Samples of extruded products have been imaged and processed using image segmentation techniques developed within the Image Analysis Project of the CSIRO Mathematical and Informaton Sciences. If product quality can be characterised by the visual appearance of the product, we anticipate that image analysis techniques can be used to extract the salient visual features. These features could then be analysed to provide a quantitative and objective measure of product quality. We present here the imaging technique used to measure pore size distribution in a sample of an extruded product.
To begin with, the sample is prepared for imaging. As shown in Fig. 1, at present we simply obtain a thin slice of the sample by cutting it with a razor blade.
|Sample cut with razor blade(a)||Sample used for imaging(b)|
Figure 1: Sample preparation (a) The sample is cut with a razor blade (b) A thin slice of the sample is used for imagery
The next step is to obtain an image of the slice of the sample. We have constructed our own simple image-capturing set-up, consisting of lights, a black and white CCD camera and a PC with a frame-grabber board. The lighting used is a circular light which surrounds the sample, thus giving a diffuse light source. The resulting captured image is shown in Fig. 2. In this image one can see that the sample consists of pores surrounded by walls. The pores are usually grey, but as the sample is a thin slice they often manifest as holes in the sample, letting the black background show through. The walls that surround the pores are brighter and we use this information to identify the pores in the sample.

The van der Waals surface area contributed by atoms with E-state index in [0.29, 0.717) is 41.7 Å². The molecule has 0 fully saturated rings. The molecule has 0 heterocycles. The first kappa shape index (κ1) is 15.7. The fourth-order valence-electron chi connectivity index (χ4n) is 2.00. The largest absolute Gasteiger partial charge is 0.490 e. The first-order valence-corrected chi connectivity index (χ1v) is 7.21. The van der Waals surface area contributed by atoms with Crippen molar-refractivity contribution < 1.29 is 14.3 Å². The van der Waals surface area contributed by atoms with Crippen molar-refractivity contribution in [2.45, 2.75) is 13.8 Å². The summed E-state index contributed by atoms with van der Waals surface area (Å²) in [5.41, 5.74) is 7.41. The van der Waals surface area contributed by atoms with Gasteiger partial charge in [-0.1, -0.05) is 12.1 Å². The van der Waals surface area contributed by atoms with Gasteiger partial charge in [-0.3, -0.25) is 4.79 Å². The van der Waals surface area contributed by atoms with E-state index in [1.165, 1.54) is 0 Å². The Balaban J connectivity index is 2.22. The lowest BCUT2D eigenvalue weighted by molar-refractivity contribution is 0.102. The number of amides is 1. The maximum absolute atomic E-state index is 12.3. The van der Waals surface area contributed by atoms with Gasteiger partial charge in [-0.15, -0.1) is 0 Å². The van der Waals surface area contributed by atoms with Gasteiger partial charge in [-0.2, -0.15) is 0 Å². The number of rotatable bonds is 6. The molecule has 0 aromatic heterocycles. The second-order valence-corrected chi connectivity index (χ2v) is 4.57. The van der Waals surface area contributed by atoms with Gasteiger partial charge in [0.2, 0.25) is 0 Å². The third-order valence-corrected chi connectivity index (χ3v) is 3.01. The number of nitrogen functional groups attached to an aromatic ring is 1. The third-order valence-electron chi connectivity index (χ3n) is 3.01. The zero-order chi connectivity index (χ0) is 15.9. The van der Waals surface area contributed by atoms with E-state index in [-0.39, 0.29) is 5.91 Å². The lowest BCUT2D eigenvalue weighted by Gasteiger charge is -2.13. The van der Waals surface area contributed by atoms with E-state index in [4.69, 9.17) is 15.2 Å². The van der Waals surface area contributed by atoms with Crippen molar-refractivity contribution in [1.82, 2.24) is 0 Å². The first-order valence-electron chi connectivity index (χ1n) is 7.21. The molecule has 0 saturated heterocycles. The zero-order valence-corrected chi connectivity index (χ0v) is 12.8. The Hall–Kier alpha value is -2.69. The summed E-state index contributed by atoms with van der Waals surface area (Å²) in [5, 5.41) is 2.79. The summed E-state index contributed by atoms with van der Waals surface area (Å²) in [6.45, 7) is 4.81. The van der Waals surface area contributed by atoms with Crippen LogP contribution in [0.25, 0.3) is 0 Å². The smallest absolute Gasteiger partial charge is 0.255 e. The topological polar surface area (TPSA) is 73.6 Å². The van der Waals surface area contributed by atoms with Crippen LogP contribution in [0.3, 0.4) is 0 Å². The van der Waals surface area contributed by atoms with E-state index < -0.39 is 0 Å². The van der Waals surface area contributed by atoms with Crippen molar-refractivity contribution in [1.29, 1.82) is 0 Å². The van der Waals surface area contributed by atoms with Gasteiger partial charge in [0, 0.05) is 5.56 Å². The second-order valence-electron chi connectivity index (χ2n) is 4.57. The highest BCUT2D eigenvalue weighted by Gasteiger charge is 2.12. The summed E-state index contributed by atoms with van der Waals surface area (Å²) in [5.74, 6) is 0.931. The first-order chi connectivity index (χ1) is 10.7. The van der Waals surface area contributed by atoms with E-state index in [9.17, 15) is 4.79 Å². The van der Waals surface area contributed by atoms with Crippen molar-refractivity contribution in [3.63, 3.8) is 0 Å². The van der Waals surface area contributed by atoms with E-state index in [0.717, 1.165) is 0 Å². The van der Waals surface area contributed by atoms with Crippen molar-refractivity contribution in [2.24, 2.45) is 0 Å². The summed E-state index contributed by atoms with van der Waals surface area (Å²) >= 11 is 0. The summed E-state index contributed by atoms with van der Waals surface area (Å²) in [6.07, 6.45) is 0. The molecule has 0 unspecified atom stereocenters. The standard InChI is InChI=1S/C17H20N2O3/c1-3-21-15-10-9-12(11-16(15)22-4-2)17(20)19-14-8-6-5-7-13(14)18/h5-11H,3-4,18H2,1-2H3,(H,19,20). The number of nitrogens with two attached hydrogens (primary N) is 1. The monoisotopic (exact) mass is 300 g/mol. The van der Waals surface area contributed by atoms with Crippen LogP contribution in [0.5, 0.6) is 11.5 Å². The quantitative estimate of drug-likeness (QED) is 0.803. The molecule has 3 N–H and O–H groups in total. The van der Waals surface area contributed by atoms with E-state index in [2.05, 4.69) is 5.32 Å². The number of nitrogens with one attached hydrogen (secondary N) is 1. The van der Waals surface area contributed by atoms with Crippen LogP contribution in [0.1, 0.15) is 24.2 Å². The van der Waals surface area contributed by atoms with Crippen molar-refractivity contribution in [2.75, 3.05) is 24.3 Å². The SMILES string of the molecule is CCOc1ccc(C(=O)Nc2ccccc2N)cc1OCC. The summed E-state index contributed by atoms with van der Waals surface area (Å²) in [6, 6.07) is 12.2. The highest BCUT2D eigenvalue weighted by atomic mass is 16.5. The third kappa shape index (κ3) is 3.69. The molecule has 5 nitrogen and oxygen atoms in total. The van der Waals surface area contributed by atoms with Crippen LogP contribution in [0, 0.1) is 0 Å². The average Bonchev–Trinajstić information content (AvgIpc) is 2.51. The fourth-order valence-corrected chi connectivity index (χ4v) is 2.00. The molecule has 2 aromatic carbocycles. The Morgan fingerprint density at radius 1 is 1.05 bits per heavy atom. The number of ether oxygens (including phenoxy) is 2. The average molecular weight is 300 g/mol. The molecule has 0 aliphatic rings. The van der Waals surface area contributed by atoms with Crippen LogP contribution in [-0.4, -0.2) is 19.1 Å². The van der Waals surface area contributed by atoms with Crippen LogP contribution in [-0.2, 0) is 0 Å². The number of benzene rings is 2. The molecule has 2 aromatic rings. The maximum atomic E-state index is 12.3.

Figure 2: An image of the sample
We then process this image to find the features that we are interested in (this process is called image segmentation ). At present, we have only targeted the pores in the sample. In Fig. 3 is shown the resulting segmentation, where the white objects in this binary image are considered as estimates of cross-sections of pores in the sample. This segmentation was obtained by using morphological image processing operations such as openings and closings.
Once the image is segmented, we are free to derive summary statistics from the segmented features, which in our case are the cross-sections of pores. We can illustrate the kind of summary statistics that can be produced using the example of pore area. In Fig. 4 is an area-weighted histogram illustrating pore area information in the sample. Note that the cross-sectional area is the area of the pore as it appears from above and not the three-dimensional volume of the pore. Along the x-axis of the histogram is the area of pores in square millimetres and along the y-axis is the area fraction of pores in the batch which are of this area. One can see from this figure that cross-sectional areas are mostly less than 1 square millimetre, although some are bigger than 1.5 and the biggest is around 2.5 square millimetres. Pore area in square millimetres can be determined from the pore area in pixels by simply taking an image of a ruler and then deriving the number of pixels per millimetre in this image. Based on the results from a commercial-in-confidence feasibility study, we found that such a histogram is a good discriminator for the quality of the particular product that we analysed during this study.